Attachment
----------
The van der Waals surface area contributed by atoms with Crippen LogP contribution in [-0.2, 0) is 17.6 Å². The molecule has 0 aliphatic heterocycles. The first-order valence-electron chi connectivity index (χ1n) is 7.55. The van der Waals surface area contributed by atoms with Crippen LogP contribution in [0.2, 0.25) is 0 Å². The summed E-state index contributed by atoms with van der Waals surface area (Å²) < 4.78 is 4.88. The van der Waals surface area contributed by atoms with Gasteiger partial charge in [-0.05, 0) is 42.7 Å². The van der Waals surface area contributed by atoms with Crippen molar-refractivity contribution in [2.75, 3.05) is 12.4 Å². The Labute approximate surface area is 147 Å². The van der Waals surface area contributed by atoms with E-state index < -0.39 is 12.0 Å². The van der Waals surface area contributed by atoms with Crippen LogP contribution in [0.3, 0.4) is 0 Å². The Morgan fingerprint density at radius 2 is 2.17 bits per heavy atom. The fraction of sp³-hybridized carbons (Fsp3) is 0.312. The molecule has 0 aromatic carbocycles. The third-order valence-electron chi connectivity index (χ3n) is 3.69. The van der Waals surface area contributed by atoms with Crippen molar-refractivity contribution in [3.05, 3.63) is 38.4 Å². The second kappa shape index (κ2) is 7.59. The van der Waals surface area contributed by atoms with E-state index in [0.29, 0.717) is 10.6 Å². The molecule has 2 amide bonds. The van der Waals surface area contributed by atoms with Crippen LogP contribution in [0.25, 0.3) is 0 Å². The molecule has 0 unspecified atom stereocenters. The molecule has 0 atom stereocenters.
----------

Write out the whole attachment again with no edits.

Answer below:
The van der Waals surface area contributed by atoms with Crippen LogP contribution in [-0.2, 0) is 17.6 Å². The molecule has 0 aliphatic heterocycles. The first-order valence-electron chi connectivity index (χ1n) is 7.55. The van der Waals surface area contributed by atoms with Crippen LogP contribution in [0.2, 0.25) is 0 Å². The summed E-state index contributed by atoms with van der Waals surface area (Å²) < 4.78 is 4.88. The van der Waals surface area contributed by atoms with Gasteiger partial charge in [-0.05, 0) is 42.7 Å². The van der Waals surface area contributed by atoms with Crippen molar-refractivity contribution in [2.75, 3.05) is 12.4 Å². The Labute approximate surface area is 147 Å². The van der Waals surface area contributed by atoms with E-state index < -0.39 is 12.0 Å². The van der Waals surface area contributed by atoms with Crippen LogP contribution in [0.3, 0.4) is 0 Å². The Morgan fingerprint density at radius 2 is 2.17 bits per heavy atom. The fraction of sp³-hybridized carbons (Fsp3) is 0.312. The molecule has 0 aromatic carbocycles. The third-order valence-electron chi connectivity index (χ3n) is 3.69. The van der Waals surface area contributed by atoms with Crippen molar-refractivity contribution in [3.05, 3.63) is 38.4 Å². The second kappa shape index (κ2) is 7.59. The van der Waals surface area contributed by atoms with E-state index in [0.29, 0.717) is 10.6 Å². The molecule has 2 amide bonds. The van der Waals surface area contributed by atoms with Crippen LogP contribution in [0.25, 0.3) is 0 Å². The molecule has 0 unspecified atom stereocenters. The molecule has 0 atom stereocenters.